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Be a lifesaver: How to treat burn injuries with first aid
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Be a lifesaver: How to treat burn injuries with first aid

Burn injuries should be addressed at the earliest. One should not apply any medication or natural remedy to the affected area and consult a doctor immediately, say experts

Providing first aid for burns can help minimize damage. It’s important to run the burn site under cold or tap water for 15 to 20 minutes

Rescuing someone in the midst of dense smoke and flames during a fire accident can be a formidable task. An accidental fire breakout, which can result from a chemical mishap, electrical short circuit, gas cylinder burst or spilling of boiling water, can severely affect the tissues. In such cases, the right intervention can not only save lives but also reduce the risk of severe burn injuries.

A recent fire that broke out in a government-run lab in Bangalore resulted in nine people sustaining major burn injuries, with three of them in critical condition. Burns can range from minor to life-threatening. Severe burns require immediate medical attention, and swift action can help minimize skin damage to a great extent.

First aid for burns: Safety comes first

Before attending to burn injuries, it is important to ensure the safety of the people affected as well as the rescuer, says Dr Ramesh KT, head of department, plastic surgery and burns, Bangalore Medical College and Research Institute (BMCRI), Bangalore. “In case of a major fire, swift intervention can play a vital role in minimizing damage. If one’s clothes are on fire, it must be put out by wrapping them with a blanket or rug. Subsequently, those affected along with the rescuer should be transferred to a safe zone first to ensure their safety,” he adds.

While rescuing someone from a fire accident, the source of the fire (like an electrical plug socket) must be cut off in addition to putting out the fire (with water or a fire extinguisher), explains Dr Ramesh.

“Electrical burns can be far worse than they appear,” he says. “While there may not be any apparent signs on the surface, they can burn or damage the tissues on the inside, with the signs becoming noticeable after a few days.” 

Dos and don’ts while addressing burn injuries

Dr Neetha Sandeep Kumar, assistant professor, emergency medicine, Mamata Academy of Medical Sciences, Bachupally, Hyderabad, explains the immediate first aid measures for burns:

  • Seek medical help at the earliest.
  • Never attempt to remove the clothes of those affected if they are stuck to their body, as doing so forcefully may further damage the tissue. Clothes can be removed if they come off easily.
  • Cool the affected tissue by running it under tap or cold water for at least 15 to 20 minutes.
  • Do not apply any medication or natural remedies (like honey, ointments, powders or sprays) immediately after the burn.
  • After an hour, put an ice pack on the wound or apply silver sulfadiazine (an antibiotic chemical used for burns).
  • Remove all the jewelry, like chains, rings and bangles, as they can get stuck when there’s swelling and affect blood circulation. This, in turn, could even lead to the amputation of the finger or arm.
  • If blisters appear on the skin, do not pop them, as doing so can result in an infection.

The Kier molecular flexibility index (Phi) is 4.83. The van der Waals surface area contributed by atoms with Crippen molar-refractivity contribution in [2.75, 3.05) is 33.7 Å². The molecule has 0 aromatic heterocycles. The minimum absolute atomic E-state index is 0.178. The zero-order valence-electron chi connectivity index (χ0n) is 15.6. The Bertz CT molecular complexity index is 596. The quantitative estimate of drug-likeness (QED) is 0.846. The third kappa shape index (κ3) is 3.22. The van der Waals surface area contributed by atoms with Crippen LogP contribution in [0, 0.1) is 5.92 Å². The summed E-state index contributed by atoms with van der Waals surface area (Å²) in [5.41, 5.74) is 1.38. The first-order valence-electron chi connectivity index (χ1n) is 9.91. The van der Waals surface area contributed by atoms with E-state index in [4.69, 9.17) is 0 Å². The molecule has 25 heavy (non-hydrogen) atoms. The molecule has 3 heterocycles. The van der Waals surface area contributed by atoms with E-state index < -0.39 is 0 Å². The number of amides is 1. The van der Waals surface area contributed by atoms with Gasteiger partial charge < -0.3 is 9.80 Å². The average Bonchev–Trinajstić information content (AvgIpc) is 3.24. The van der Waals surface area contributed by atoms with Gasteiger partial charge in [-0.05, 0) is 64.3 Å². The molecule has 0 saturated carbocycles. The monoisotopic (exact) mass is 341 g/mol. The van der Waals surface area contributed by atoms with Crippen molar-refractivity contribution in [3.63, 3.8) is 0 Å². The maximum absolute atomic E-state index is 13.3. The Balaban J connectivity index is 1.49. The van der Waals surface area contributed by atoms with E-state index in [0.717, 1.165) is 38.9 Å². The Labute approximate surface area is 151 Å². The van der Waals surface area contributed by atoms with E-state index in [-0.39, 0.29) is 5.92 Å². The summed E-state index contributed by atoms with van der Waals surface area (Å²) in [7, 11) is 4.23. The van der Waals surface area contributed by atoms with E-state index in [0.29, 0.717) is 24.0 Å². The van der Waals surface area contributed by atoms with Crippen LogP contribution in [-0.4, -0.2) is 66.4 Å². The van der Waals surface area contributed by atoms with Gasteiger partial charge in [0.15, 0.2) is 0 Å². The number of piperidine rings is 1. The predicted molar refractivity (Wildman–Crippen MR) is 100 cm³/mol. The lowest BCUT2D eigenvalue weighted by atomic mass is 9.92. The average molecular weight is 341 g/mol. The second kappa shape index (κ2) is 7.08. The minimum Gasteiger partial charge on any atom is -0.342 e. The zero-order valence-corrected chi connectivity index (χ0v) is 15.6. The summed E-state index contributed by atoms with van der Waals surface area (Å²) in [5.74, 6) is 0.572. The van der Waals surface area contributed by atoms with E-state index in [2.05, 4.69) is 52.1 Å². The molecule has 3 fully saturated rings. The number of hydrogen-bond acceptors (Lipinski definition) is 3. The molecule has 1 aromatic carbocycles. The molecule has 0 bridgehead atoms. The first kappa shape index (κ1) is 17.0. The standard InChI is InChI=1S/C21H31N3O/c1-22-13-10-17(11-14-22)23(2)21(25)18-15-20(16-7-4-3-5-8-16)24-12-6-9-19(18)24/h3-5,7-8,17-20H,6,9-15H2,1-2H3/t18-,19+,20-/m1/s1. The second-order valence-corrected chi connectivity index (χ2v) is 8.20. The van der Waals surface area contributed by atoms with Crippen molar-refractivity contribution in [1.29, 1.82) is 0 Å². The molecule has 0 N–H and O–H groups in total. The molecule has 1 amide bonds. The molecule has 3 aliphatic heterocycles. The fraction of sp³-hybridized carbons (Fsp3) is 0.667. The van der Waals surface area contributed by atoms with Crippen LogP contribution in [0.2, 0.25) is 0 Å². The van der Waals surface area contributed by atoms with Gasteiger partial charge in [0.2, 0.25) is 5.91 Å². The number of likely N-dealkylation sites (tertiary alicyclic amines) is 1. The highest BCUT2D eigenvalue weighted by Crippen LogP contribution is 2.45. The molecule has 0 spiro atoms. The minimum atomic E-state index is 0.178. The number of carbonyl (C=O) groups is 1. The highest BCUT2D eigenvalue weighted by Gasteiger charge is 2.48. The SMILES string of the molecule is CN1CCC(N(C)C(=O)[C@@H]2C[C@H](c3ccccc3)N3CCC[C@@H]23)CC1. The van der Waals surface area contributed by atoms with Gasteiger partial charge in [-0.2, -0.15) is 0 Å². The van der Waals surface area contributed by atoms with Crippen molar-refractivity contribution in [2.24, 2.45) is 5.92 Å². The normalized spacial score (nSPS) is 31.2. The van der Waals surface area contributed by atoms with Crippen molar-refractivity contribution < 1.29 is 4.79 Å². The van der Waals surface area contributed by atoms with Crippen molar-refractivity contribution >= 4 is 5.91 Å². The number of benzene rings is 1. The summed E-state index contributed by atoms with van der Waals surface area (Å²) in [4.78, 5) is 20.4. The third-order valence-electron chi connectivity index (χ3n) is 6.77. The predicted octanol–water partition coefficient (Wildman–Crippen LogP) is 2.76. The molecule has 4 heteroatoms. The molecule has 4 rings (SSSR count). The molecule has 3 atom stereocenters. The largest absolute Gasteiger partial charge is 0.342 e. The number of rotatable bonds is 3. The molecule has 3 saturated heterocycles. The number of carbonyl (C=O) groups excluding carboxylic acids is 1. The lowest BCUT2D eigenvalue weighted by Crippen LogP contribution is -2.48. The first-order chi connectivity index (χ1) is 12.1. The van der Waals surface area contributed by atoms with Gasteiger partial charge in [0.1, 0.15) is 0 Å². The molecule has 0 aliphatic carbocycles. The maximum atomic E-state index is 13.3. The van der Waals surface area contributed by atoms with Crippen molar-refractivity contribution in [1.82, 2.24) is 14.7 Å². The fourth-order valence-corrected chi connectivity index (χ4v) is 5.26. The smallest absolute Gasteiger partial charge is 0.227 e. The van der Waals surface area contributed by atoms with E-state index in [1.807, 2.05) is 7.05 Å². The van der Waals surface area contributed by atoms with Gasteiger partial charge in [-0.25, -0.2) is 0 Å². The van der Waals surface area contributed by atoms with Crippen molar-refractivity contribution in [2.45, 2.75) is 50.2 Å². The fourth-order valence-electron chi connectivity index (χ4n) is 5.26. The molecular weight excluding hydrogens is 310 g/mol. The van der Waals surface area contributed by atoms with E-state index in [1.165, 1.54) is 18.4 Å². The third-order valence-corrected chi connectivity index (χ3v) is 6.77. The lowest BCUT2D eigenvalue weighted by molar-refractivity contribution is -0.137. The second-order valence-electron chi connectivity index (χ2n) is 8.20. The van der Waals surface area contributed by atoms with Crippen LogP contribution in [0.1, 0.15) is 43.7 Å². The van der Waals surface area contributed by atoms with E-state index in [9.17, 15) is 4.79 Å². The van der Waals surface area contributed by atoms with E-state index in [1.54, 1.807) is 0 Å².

“Applying anything to the burn will only make it worse. It is important to keep the burnt area clean and get assistance from a medical professional,” says Dr Ramesh, stressing the importance of consulting a doctor regardless of the severity of the burn.

He also cautions that one needs to be careful while dealing with chemical burns (like an acid attack), where the water needs to be poured only at the affected area. “In case of chemical burns, one must ensure that the water doesn’t push the chemical to the unaffected parts of the body, as that may expand the burn area,” he says.

Types of burn injuries

There are three degrees of burns: first-degree, second-degree and third-degree burns. First- and second-degree burns are painful, while one loses consciousness in case of third-degree burns, Dr Kumar, who is also a member of the Association of Emergency Physicians of India. “Third-degree burns are very severe as they affect all the layers of the skin and destroy the nerve endings. As a result, one doesn’t feel pain,” she explains.

Treating burn injuries

A superficial burn (minor burn) might not require any treatment, and applying silver sulfadiazine should be sufficient, says Dr Kumar. “If it’s a third-degree burn, one should immediately consult a doctor. If one’s face has sustained burn injuries, regardless of the severity, they need to be rushed to the hospital as the injuries might lead to airway edema [inflammation of the airways resulting from burns or inhaling toxic fumes],” she explains.

She further adds that people standing close to the fire might get affected as well but may not show signs on the surface. “Inhaling the hot and toxic fumes can affect their airways, and they need to be treated immediately before slipping into an airway edema,” she says, adding that the common practice they follow to assess the extent of the damage involves checking the person’s nostrils to see if the nasal hairs are intact or burnt.

Takeaways

  • People who have suffered burn injuries, along with their rescuers, must be immediately brought to a safe zone before starting first aid.
  • It’s important to run the burn site under cold or tap water for 15 to 20 minutes. In case of chemical burns, it must be ensured that the water doesn’t push the chemical to the unaffected parts of the body, as that may expand the burn area.
  • One should not apply anything to the wound and consult a doctor if there are blisters or signs of a second or third-degree burn.

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